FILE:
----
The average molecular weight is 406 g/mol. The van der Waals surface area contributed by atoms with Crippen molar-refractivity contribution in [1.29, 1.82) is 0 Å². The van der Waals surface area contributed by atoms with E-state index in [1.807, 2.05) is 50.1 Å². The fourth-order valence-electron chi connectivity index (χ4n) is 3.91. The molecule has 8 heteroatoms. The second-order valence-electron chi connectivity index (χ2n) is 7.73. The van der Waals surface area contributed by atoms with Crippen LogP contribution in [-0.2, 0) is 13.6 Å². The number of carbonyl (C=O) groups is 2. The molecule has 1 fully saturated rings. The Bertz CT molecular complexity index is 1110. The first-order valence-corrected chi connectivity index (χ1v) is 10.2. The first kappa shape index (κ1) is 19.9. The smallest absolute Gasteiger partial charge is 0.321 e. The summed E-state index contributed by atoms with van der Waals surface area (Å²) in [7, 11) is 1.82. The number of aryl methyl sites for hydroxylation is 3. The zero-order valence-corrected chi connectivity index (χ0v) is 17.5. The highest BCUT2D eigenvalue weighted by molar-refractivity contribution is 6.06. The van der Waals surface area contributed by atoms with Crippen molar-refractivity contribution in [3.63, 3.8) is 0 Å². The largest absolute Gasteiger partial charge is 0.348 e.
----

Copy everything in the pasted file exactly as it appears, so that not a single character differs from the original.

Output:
The average molecular weight is 406 g/mol. The van der Waals surface area contributed by atoms with Crippen molar-refractivity contribution in [1.29, 1.82) is 0 Å². The van der Waals surface area contributed by atoms with E-state index in [1.807, 2.05) is 50.1 Å². The fourth-order valence-electron chi connectivity index (χ4n) is 3.91. The molecule has 8 heteroatoms. The second-order valence-electron chi connectivity index (χ2n) is 7.73. The van der Waals surface area contributed by atoms with Crippen LogP contribution in [-0.2, 0) is 13.6 Å². The number of carbonyl (C=O) groups is 2. The molecule has 1 fully saturated rings. The Bertz CT molecular complexity index is 1110. The first-order valence-corrected chi connectivity index (χ1v) is 10.2. The first kappa shape index (κ1) is 19.9. The smallest absolute Gasteiger partial charge is 0.321 e. The summed E-state index contributed by atoms with van der Waals surface area (Å²) in [7, 11) is 1.82. The number of aryl methyl sites for hydroxylation is 3. The zero-order valence-corrected chi connectivity index (χ0v) is 17.5. The highest BCUT2D eigenvalue weighted by molar-refractivity contribution is 6.06. The van der Waals surface area contributed by atoms with Crippen molar-refractivity contribution in [3.63, 3.8) is 0 Å². The largest absolute Gasteiger partial charge is 0.348 e.